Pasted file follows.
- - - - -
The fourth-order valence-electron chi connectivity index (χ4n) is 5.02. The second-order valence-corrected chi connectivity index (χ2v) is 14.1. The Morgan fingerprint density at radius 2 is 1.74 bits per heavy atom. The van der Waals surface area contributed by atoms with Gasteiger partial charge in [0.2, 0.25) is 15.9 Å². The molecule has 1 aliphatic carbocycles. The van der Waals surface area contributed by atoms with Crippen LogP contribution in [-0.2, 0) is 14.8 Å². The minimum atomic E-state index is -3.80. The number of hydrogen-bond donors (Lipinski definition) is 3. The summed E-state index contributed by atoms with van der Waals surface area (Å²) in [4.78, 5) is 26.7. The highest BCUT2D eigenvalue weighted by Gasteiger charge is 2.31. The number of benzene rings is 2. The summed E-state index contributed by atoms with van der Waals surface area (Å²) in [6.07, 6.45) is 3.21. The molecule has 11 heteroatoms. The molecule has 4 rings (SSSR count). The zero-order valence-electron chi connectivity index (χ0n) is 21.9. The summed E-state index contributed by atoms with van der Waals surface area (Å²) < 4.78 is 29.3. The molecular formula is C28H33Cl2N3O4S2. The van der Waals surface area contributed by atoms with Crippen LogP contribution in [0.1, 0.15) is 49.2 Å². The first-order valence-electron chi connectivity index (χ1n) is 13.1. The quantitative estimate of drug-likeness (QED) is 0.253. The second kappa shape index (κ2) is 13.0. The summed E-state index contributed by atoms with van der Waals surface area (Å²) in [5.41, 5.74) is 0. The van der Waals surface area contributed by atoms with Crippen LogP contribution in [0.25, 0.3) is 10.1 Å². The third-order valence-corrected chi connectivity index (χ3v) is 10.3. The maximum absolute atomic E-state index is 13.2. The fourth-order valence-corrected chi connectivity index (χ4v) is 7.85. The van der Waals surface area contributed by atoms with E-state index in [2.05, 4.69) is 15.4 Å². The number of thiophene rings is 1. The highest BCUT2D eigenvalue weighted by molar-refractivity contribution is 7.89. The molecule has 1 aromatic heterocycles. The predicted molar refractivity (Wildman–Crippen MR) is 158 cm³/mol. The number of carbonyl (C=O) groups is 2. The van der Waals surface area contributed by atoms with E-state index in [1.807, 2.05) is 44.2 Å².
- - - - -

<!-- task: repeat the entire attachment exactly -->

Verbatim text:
The fourth-order valence-electron chi connectivity index (χ4n) is 5.02. The second-order valence-corrected chi connectivity index (χ2v) is 14.1. The Morgan fingerprint density at radius 2 is 1.74 bits per heavy atom. The van der Waals surface area contributed by atoms with Gasteiger partial charge in [0.2, 0.25) is 15.9 Å². The molecule has 1 aliphatic carbocycles. The van der Waals surface area contributed by atoms with Crippen LogP contribution in [-0.2, 0) is 14.8 Å². The minimum atomic E-state index is -3.80. The number of hydrogen-bond donors (Lipinski definition) is 3. The summed E-state index contributed by atoms with van der Waals surface area (Å²) in [4.78, 5) is 26.7. The highest BCUT2D eigenvalue weighted by Gasteiger charge is 2.31. The number of benzene rings is 2. The summed E-state index contributed by atoms with van der Waals surface area (Å²) in [6.07, 6.45) is 3.21. The molecule has 11 heteroatoms. The molecule has 4 rings (SSSR count). The zero-order valence-electron chi connectivity index (χ0n) is 21.9. The summed E-state index contributed by atoms with van der Waals surface area (Å²) < 4.78 is 29.3. The molecular formula is C28H33Cl2N3O4S2. The van der Waals surface area contributed by atoms with Crippen LogP contribution in [0.1, 0.15) is 49.2 Å². The first-order valence-electron chi connectivity index (χ1n) is 13.1. The quantitative estimate of drug-likeness (QED) is 0.253. The second kappa shape index (κ2) is 13.0. The summed E-state index contributed by atoms with van der Waals surface area (Å²) in [5.41, 5.74) is 0. The van der Waals surface area contributed by atoms with Crippen LogP contribution in [0.25, 0.3) is 10.1 Å². The third-order valence-corrected chi connectivity index (χ3v) is 10.3. The maximum absolute atomic E-state index is 13.2. The fourth-order valence-corrected chi connectivity index (χ4v) is 7.85. The van der Waals surface area contributed by atoms with E-state index in [2.05, 4.69) is 15.4 Å². The number of thiophene rings is 1. The highest BCUT2D eigenvalue weighted by molar-refractivity contribution is 7.89. The molecule has 1 aromatic heterocycles. The predicted molar refractivity (Wildman–Crippen MR) is 158 cm³/mol. The number of carbonyl (C=O) groups is 2. The van der Waals surface area contributed by atoms with E-state index in [1.807, 2.05) is 44.2 Å².